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U.S. Supreme Court allows Pa.'s mail-in ballot extension


A daily newsletter by Spotlight PA
Your Postmaster: Jordan Wolman
October 20, 2020
A major election ruling, COVID-19 rising, another inmate death, wineries with a view, and the worst Halloween idea ever. It's Tuesday. 

In a 4-4 decision, the U.S. Supreme Court rejected a request by Pennsylvania Republicans to block a ruling that allows counties to accept and count ballots three days after the Nov. 3 election, Spotlight PA reports. 

State Republican leaders behind the appeal argued the legislature, not the courts, should determine when and how an election takes place. Monday's decision to reject the case was not accompanied by any written explanation, so it’s impossible to know why the justices voted as they did.

It’s also impossible to determine how many ballots would have been rejected had the high court sided with Republicans. But given early indications that far more Democrats plan to vote by mail than Republicans, a GOP victory would probably have benefitted President Donald Trump.

Still, as Spotlight PA's Votebeat reporter Marie Albiges outlines, a different outcome likely would have disenfranchised GOP voters, too. At the moment, more than 670,000 Republicans in the state have requested a mail-in or absentee ballot. 

The Context: Monday's ruling closes the book on one chapter of election uncertainty in Pennsylvania. But others remain.

At the top: whether the legislature will allow counties to process ballots before Election Day, which is called "pre-canvassing."

Secretary of the Commonwealth Kathy Boockvar told Spotlight PA she wants to see state lawmakers take action, though a top House Republican threw cold water on that idea Monday.  

Even without the change, Boockvar said she's confident the "overwhelming majority" of votes will be counted by the Friday after Election Day. 

With so much going on, Spotlight PA has partnered with Votebeat, a nonpartisan reporting project covering local election integrity and voting access. We also launched a new tipline so voters can report any problems or concerns they encounter while trying to vote.


"We are going to crack down on you as hard as we can."

–– U.S. Attorney William McSwain on how law enforcement will respond to any violence at Pennsylvania polling places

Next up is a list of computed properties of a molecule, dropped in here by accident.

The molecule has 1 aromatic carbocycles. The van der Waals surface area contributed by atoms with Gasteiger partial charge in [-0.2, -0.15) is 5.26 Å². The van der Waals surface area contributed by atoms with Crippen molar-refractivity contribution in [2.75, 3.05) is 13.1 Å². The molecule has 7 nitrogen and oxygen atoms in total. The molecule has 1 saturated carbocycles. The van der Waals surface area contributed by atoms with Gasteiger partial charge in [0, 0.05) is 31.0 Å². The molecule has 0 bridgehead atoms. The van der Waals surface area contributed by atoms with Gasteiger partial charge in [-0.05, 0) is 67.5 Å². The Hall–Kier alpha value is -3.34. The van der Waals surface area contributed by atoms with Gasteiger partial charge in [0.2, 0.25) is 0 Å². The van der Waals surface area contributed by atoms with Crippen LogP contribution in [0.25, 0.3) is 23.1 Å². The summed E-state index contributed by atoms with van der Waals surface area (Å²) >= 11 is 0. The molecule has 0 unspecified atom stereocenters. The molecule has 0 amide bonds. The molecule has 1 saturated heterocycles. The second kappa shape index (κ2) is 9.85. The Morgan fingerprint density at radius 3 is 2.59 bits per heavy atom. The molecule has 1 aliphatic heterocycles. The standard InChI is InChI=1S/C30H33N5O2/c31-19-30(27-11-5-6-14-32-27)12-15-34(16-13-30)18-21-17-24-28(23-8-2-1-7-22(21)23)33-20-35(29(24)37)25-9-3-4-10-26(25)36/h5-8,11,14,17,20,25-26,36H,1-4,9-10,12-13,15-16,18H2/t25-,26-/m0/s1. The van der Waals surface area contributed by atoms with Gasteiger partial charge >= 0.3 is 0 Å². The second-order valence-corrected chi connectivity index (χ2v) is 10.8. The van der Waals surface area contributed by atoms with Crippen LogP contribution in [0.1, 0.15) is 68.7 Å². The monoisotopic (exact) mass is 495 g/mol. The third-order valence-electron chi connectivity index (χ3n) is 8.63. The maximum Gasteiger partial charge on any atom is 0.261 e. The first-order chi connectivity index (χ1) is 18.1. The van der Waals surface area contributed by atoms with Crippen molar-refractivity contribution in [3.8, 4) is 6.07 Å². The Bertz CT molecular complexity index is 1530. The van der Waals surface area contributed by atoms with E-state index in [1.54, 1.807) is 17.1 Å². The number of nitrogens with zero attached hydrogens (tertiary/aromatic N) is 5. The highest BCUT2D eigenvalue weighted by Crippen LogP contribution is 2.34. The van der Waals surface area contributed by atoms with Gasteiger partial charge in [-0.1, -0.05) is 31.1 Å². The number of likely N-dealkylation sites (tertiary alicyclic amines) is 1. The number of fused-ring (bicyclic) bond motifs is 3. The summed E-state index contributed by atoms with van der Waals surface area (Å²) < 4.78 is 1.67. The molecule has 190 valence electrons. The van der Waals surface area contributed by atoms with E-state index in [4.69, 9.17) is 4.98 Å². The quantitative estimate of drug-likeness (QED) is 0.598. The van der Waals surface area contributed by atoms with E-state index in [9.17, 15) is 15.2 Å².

POST IT: Thanks, @darlagraffphotograpy, for this shot of the sunset at Presque Isle Lighthouse. Send us your hidden gems, use the hashtag #PAGems, or tag us on Instagram at @spotlightpennsylvania.
STILL RISING: Gov. Tom Wolf pleaded with Pennsylvanians to continue wearing masks and social distancing as officials announced the state's positivity rate was increasing. Thirty-two counties are showing a rising trend over the past two weeks, according to Spotlight PA's tracker.

DUELING LAWS: Drug courts across the state are prohibiting people from participating in Pennsylvania's medical marijuana program, The Philadelphia Inquirer reports. One man in Jefferson County who struggles with opioid use was jailed for two days for using medical marijuana while enrolled in drug court.

YOUNG GUNS: Three Pennsylvania residents under the age of 21 are suing in federal court to lower the age to obtain a license to carry, TribLIVE reports. The plaintiffs are members of the Firearms Policy Coalition, which is engaging in similar suits across the country. 

FIRST DEATH: An incarcerated person at a state prison in Greene County has died from COVID-19, the first at the facililty, according to the Pittsburgh Post-Gazette. The 35-year-old man was the 13th state inmate to die of the virus since the pandemic began. 

MORE POWER: With talks on police reform and oversight stalled in Harrisburg, Pittsburgh voters will have the choice this November to grant the city's Independent Citizen Police Review Board more power. Under the proposal, an officer could be fired if they do not participate in a board inquiry. 

WINE AND FINE VIEWS: Get your last winery trip in before the weather turns for the winter. While you're at it, pick one with the best fall views.

SIGNING OFF: Mike "Doc" Emrick, the voice of hockey, is retiring after 40 legendary years in the business. Emrick started his broadcasting career with the Philadelphia Flyers.

SERIOUSLY? If you've ever seen "Friday the 13th," "Sleepaway Camp," or one of the dozens of other campground-based horror movies, spending Halloween in a tent in the woods probably sounds like the worst idea in the world. If you're not one of those people, check out this list of Pennsylvania campgrounds that are promising spooky fun

WHAT TO WATCH IF ... You're a fan of Pa.'s best playwright: Netflix has dropped the trailer for “Ma Rainey’s Black Bottom,” an adaptation of the August Wilson play set and filmed in Pittsburgh. Sadly, the film won't be released until December.

WHAT TO BAKE IF ... Your apples are starting to go bad: Our editor in chief is back with another delicious fall recipe, this time for a super easy and absolutely delicious apple cake. I'm told he might be persuaded to share it if you drop him a note.

Unscramble and send your answer to scrambler@spotlightpa.org. We'll shout out the winners here, and one each week will get some Spotlight PA swag.

Monday's answer: Penitentiary

Congrats to our other winners: Chip K., Shaun D., Patricia M., Theodore W., Karen A., Steve D., Kevin H., Chris W., John H., Brandie K., Beth T., Thomas B., Kim C., Heidi B., Kevin M., Lynne E., Craig W., Elly S., George S., Susan R. Karen W., Patricia R., Jill A.S., Lex M., Sherri A., Lance L., Dianne K., Susan C., Ann and John, Carol D., Maureen G., Jeffrey S., Tracey C., Tish M., Kathleen M., Craig E., and Joel S. 
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